Menstrual hygiene is an important issue that affects healthy adolescent girls and pre-menopausal adult women monthly. Around the world women have developed their own personal strategies to cope with menstruation, which vary from country to country and depend on economic status, the individual’s personal preferences, local traditions and cultural beliefs and educational status. Some girls in developing countries suffer infection during times of their menstrual flow. Girls in rural areas bear the brunt of infection as a result of limited or no access to sanitary pads. Without proper sanitary pads, girls use rags, grass, stuffed mattresses to manage their menstruation. Lack of proper sanitary pads amount to loss of school days. A large number of girls, many of whom are from penurious rural families, opt to stay at home during their monthly periods as they cannot afford the regular sanitary pads which are very expensive or do not have access to a convenient store in their small communities that carry these sanitary pads. With these girls missing school 4 or 5 days a month, they eventually stop attending completely. So African Girls is looking for innovative ways and low cost solutions to this often overlooked problems.
The case of Good Health
Although these girls and women find other ways to improvise sanitary pads, some of the items they use often lead to infections as they are not often properly cleaned before use and reuse, or some of these items may carry bacteria. In communities where FGM is practiced, the vaginal orifice may be inadequate for menstrual flow which can lead to a blockage creating blood clots thus leading to very painful periods, increased odor and more infections. Using unclean rags can support the growth of unwanted bacteria thus leading to infections.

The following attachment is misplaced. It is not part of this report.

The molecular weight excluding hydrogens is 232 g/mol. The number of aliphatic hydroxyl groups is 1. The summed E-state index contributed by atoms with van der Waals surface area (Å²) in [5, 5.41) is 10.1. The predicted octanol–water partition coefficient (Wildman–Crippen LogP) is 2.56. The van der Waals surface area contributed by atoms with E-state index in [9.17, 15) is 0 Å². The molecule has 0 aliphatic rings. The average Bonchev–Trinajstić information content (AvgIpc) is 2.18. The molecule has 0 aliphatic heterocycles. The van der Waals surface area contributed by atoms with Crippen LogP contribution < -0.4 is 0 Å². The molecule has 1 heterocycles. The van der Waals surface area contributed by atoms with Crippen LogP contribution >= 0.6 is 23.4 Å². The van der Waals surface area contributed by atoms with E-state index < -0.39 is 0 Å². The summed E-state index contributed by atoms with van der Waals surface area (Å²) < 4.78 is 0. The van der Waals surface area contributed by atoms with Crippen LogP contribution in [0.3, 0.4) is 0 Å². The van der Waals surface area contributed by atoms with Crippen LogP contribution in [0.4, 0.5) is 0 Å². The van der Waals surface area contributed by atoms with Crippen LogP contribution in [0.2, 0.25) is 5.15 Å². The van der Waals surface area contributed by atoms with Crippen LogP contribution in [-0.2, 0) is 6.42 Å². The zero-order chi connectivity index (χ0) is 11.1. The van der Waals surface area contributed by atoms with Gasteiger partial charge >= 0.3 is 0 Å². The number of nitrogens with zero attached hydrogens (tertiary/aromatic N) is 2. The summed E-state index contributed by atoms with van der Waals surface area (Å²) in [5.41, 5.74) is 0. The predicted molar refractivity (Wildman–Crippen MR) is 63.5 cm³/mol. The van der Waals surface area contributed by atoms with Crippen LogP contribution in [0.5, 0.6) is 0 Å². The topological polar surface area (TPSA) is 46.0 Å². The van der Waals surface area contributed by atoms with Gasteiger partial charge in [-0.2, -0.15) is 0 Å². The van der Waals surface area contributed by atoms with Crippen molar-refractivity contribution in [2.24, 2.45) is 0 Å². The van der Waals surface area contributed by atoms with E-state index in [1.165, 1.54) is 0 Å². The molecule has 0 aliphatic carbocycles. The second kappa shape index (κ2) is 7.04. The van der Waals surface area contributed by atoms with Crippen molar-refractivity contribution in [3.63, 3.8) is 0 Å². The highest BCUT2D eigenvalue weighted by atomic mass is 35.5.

The Case for Education
Millions of girls worldwide skip school during menstruation or stop going to school as a result of a lack of sanitary pad. The truth is girls who complete secondary and high school are less likely to become pregnant at a younger age or contract sexually transmittable diseases such as HIV, are more likely to earn high wages and educate their own children. Research has shown that the onset of puberty leads to changes in school participation among girls. The participation of girls in particular in Africa lags far behind the participation of boys in primary and secondary schools in spite of the achievement of MDG2. Studies in Uganda and Ghana have shown that absenteeism decreases significantly when girls have access to sanitary pads and underwear.
What can we do? How can we provide affordable menstrual products to young girls in rural Africa? We are looking for entrepreneurial ideas to support, menstrual product or solution that is more affordable, recyclable, and free of infections.